Get the latest from TODAY

Sign up for our newsletter
SUBSCRIBE
/ Source: TODAY
By Chrissy Callahan

Many of us enjoy expressing ourselves through emojis in text messages, emails and more, but one California homeowner has taken her love for those adorable little symbols to the next level.

Manhattan Beach resident Kathryn Kidd recently had the exterior of her house painted hot pink with two giant emojis, and her neighbors aren't thrilled.

Kidd, who rents the home out to tenants and lives in another Manhattan Beach house, told TODAY Home she simply wanted to brighten up the exterior.

"I like bright colors. I like happy, positive, outgoing things. I’m a little bit eccentric," she said.

Neighbors in the area, however, aren't loving the emojis — one which features a zipper closing up a mouth and the other a laughing face with the tongue sticking out. Many have reached out to their local city council to try to demand that the lively mural be painted over.

Neighbors are concerned about the appearance of the "emoji house."Courtesy of Zak Kid

The problem at hand? Many neighbors believe Kidd's emojis are a way of mocking them for an ongoing property dispute. This May, neighbors reported Kidd to city officials for using her home for short-term rentals (like Airbnb, which the city deems illegal). Soon after, Kidd was fined $4,000.

"I don't think of it as artwork," one neighbor told KNBC in Los Angeles. "I feel very, very bullied. Bullied and harassed by her."

Another neighbor said the zipper emoji sends a harsh message: "I think it means to shut up."

Kidd told TODAY Home she apologizes for the infraction and has moved on: "I accept full responsibility for my actions for the short-term rental. I was unaware of it, but when I was fined, I paid my fine. Painting my building has nothing to do with this situation or my neighbors. It was just a personal liking."

Kidd also said the sassy emojis were modeled off herself. "I have eyelash extensions I love. Others have seen it as a personal attack against neighbors, but I barely know my neighbors," she said. "I’m kind of a girly girl so I want the house to be dressed up."

Kidd was surprised by her neighbors' reactions, and only learned they disliked the emojis when a local newspaper covered the story.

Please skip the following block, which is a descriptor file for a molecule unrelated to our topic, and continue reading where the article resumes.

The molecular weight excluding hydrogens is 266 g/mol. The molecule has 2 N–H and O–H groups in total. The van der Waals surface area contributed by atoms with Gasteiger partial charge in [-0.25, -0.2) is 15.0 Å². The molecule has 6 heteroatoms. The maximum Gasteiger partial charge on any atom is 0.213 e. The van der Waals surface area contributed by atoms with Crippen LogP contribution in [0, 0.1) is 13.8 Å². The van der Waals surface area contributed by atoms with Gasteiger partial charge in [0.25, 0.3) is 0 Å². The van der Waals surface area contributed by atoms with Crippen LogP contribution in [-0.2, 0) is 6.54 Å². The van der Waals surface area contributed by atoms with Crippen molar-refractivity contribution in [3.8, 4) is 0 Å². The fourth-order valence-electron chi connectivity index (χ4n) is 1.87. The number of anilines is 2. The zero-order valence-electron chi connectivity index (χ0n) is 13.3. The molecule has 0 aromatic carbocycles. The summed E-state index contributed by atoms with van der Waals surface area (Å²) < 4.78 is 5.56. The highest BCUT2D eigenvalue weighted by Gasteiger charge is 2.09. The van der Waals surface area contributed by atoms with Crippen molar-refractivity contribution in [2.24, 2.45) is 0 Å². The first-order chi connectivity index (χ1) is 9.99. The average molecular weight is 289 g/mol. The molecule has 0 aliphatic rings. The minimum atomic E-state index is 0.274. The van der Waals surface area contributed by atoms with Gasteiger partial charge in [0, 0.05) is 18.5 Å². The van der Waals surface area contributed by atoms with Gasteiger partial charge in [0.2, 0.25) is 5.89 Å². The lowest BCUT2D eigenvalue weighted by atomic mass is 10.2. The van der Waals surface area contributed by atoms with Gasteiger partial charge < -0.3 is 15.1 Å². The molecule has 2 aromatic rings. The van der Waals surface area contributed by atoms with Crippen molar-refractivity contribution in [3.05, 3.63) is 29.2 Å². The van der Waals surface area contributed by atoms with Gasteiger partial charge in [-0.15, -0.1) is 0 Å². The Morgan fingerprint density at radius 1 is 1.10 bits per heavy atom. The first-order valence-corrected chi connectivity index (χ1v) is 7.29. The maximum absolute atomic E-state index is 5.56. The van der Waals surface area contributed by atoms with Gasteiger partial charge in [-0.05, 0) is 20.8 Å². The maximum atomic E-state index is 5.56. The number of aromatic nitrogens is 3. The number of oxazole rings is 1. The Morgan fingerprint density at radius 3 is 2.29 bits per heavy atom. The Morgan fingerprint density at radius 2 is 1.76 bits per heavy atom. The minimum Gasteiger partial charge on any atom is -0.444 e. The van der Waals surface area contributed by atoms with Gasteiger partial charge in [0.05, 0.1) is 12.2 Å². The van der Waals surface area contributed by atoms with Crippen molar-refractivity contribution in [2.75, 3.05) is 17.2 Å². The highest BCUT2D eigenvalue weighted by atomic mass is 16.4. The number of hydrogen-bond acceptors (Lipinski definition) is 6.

"Before that, I'd only heard positive comments. When I was doing interviews for the story, they asked me about the city council meeting, and I had no idea about it," she said.

People have attended city council meetings to debate whether Kidd should be forced to paint over the pictures.Courtesy of Zak Kid

Kidd's neighbors recently attended two city council meetings to voice their concerns over the "emoji house" and the city shared the following statement with TODAY: "The City has received a number of inquiries regarding a residential structure that has 'emojis' painted on its external walls. Currently, the city’s municipal code does not prohibit paintings, murals, graphic displays, etc. on residential structures. In general, the United States Supreme Court has held that, subject to certain exceptions (e.g., obscenity), the First Amendment requires that regulations that may proscribe speech or expressive content must be content neutral or narrowly tailored to serve a compelling public interest."

The statement continues: "At a public hearing on July 10, 2019, the city’s planning commission considered a proposal to amend the city’s sign ordinance to address murals. During the hearing, several people expressed their concerns about the emojis. The commission continued the item to provide an opportunity for additional public input and directed staff to evaluate regulation options and provide more information regarding First Amendment rights with respect to paintings, murals, graphic displays, etc. The planning commission will be revisiting this issue on Aug. 28."

One neighbor who spoke with KNBC vowed to keep pursuing the issue with the city: "I don't know what's gonna happen but we're going to go after her with everything that we can."

Kidd, on the other hand, hasn't attended either of the meetings. "I haven’t spoken to any of my neighbors; no one has addressed it with me."